keywords = "Metalloenzyme, Oxygen evolution, Photosynthesis, Photosystem II, Water oxidation",
author = "M. Sivaraja and D. Hunziker and Dismukes, {G Charles}",
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T1 - The reaction of H2S with the photosynthetic water-oxidizing complex and its lack of reaction with the primary electron acceptor in spinach

AU - Sivaraja, M.

AU - Hunziker, D.

AU - Dismukes, G Charles

PY - 1988/11/16

Y1 - 1988/11/16

N2 - Inhibition of photosynthetic water oxidation by H2S, a substrate analog, has been investigated using equilibrium titrations and EPR spectroscopic detection of the electron donors in spinach Photosystem II (PS II) membranes and compared to inhibition by NH2OH. Like NH2OH, H2S inhibits formation of the S2 oxidation state of the water oxidizing complex by a two-step process in the dark. Initially, reversible inhibition of S2 occurs upon binding to a high affinity site in the dark (S1) state at a low concentration of inhibitor (50% inhibition: 0.07 μmol H2S/mg Chl, corresponding to about 15 H2S/PS II). This causes no loss of steady-state O2 evolution and can be reversed by illumination at room temperature, which causes multiple turnovers. At higher concentrations, irreversible inhibition occurs due to the cooperative release of 3 out of 4 Mn2+/PS II using mild washing conditions, with parallel loss of O2 evolution activity. This stoichiometry of Mn release is preserved throughout the entire concentration range of inhibition by both H2S and NH2OH, suggesting a common binding site for at least 3, and possibly all 4, of the Mn ions which are present in PS II. This consistent with independent earlier work showing the net release of 4 Mn/PS II using stronger washing conditions, and also with EPR spectroscopic evidence assigning the S2 multiline signal to a cluster of 3-4 Mn ions. The concentration of H2S which induces 50% irreversible inhibition is 17-fold greater than that required for NH2OH. Qualitatively, the weakerinhibition by H2S is consistent with its lower oxidation potential compared to N2OH. However, the quantitative agreement is poor, suggesting that other environmental factors must be involved in determining their relative inhibition strenghts. Unlike NH2OH, H2S does not affect the structure of the primary quinone electron acceptor, QA --His-Fe (structure by analogy to bacterial reaction centers), as seen by formation of the normal EPR signals at g = 1.8 and g = 1.9 for the photoreduced semiquinone, instead of shifted resonance at g = 2.1 observed with NH2OH. H2S is therfore unable to bind to the NH2OH site on the acceptor side of PS II.

AB - Inhibition of photosynthetic water oxidation by H2S, a substrate analog, has been investigated using equilibrium titrations and EPR spectroscopic detection of the electron donors in spinach Photosystem II (PS II) membranes and compared to inhibition by NH2OH. Like NH2OH, H2S inhibits formation of the S2 oxidation state of the water oxidizing complex by a two-step process in the dark. Initially, reversible inhibition of S2 occurs upon binding to a high affinity site in the dark (S1) state at a low concentration of inhibitor (50% inhibition: 0.07 μmol H2S/mg Chl, corresponding to about 15 H2S/PS II). This causes no loss of steady-state O2 evolution and can be reversed by illumination at room temperature, which causes multiple turnovers. At higher concentrations, irreversible inhibition occurs due to the cooperative release of 3 out of 4 Mn2+/PS II using mild washing conditions, with parallel loss of O2 evolution activity. This stoichiometry of Mn release is preserved throughout the entire concentration range of inhibition by both H2S and NH2OH, suggesting a common binding site for at least 3, and possibly all 4, of the Mn ions which are present in PS II. This consistent with independent earlier work showing the net release of 4 Mn/PS II using stronger washing conditions, and also with EPR spectroscopic evidence assigning the S2 multiline signal to a cluster of 3-4 Mn ions. The concentration of H2S which induces 50% irreversible inhibition is 17-fold greater than that required for NH2OH. Qualitatively, the weakerinhibition by H2S is consistent with its lower oxidation potential compared to N2OH. However, the quantitative agreement is poor, suggesting that other environmental factors must be involved in determining their relative inhibition strenghts. Unlike NH2OH, H2S does not affect the structure of the primary quinone electron acceptor, QA --His-Fe (structure by analogy to bacterial reaction centers), as seen by formation of the normal EPR signals at g = 1.8 and g = 1.9 for the photoreduced semiquinone, instead of shifted resonance at g = 2.1 observed with NH2OH. H2S is therfore unable to bind to the NH2OH site on the acceptor side of PS II.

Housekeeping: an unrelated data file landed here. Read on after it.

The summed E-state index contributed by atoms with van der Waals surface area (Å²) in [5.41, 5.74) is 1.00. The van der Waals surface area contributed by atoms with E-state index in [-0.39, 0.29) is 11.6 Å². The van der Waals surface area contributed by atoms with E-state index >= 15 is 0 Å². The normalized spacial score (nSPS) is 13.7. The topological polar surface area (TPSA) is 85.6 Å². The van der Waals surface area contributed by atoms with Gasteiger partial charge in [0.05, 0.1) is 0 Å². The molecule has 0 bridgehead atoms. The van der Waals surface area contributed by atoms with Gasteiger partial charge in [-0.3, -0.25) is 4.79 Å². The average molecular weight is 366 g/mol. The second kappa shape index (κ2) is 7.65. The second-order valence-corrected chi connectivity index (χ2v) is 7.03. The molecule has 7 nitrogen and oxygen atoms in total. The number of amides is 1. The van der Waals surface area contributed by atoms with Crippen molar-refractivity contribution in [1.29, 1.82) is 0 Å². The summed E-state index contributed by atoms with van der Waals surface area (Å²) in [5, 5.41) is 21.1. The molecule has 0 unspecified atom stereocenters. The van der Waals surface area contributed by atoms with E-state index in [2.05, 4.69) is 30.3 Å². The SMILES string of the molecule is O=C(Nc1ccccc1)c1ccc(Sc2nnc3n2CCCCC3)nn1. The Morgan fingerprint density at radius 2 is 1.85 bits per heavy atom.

KW - Metalloenzyme

KW - Oxygen evolution

KW - Photosynthesis

KW - Photosystem II

KW - Water oxidation

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U2 - 10.1016/0005-2728(88)90240-X

DO - 10.1016/0005-2728(88)90240-X

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VL - 936

SP - 228

EP - 235

JO - Biochimica et Biophysica Acta - Bioenergetics

JF - Biochimica et Biophysica Acta - Bioenergetics